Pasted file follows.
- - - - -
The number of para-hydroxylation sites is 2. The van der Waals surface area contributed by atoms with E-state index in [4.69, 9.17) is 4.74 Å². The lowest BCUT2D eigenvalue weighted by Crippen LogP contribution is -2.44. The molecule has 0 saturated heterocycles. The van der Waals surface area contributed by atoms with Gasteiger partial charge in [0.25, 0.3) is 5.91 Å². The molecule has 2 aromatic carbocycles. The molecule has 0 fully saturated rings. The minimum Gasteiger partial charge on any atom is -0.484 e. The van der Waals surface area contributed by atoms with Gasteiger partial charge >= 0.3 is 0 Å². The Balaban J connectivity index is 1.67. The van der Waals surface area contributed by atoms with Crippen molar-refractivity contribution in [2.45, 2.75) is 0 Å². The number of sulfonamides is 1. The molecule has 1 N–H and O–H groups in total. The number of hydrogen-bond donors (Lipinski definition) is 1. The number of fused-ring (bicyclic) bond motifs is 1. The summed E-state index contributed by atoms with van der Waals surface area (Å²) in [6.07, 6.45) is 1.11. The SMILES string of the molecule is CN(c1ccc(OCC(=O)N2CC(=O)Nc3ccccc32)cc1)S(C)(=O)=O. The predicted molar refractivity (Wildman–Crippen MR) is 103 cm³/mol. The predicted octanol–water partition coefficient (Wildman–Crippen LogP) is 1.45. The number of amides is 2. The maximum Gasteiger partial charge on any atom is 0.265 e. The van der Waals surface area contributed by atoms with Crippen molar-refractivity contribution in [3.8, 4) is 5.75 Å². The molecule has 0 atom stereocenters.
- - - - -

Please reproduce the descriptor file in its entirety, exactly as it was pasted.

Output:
The number of para-hydroxylation sites is 2. The van der Waals surface area contributed by atoms with E-state index in [4.69, 9.17) is 4.74 Å². The lowest BCUT2D eigenvalue weighted by Crippen LogP contribution is -2.44. The molecule has 0 saturated heterocycles. The van der Waals surface area contributed by atoms with Gasteiger partial charge in [0.25, 0.3) is 5.91 Å². The molecule has 2 aromatic carbocycles. The molecule has 0 fully saturated rings. The minimum Gasteiger partial charge on any atom is -0.484 e. The van der Waals surface area contributed by atoms with Gasteiger partial charge >= 0.3 is 0 Å². The Balaban J connectivity index is 1.67. The van der Waals surface area contributed by atoms with Crippen molar-refractivity contribution in [2.45, 2.75) is 0 Å². The number of sulfonamides is 1. The molecule has 1 N–H and O–H groups in total. The number of hydrogen-bond donors (Lipinski definition) is 1. The number of fused-ring (bicyclic) bond motifs is 1. The summed E-state index contributed by atoms with van der Waals surface area (Å²) in [6.07, 6.45) is 1.11. The SMILES string of the molecule is CN(c1ccc(OCC(=O)N2CC(=O)Nc3ccccc32)cc1)S(C)(=O)=O. The predicted molar refractivity (Wildman–Crippen MR) is 103 cm³/mol. The predicted octanol–water partition coefficient (Wildman–Crippen LogP) is 1.45. The number of amides is 2. The maximum Gasteiger partial charge on any atom is 0.265 e. The van der Waals surface area contributed by atoms with Crippen molar-refractivity contribution in [3.8, 4) is 5.75 Å². The molecule has 0 atom stereocenters.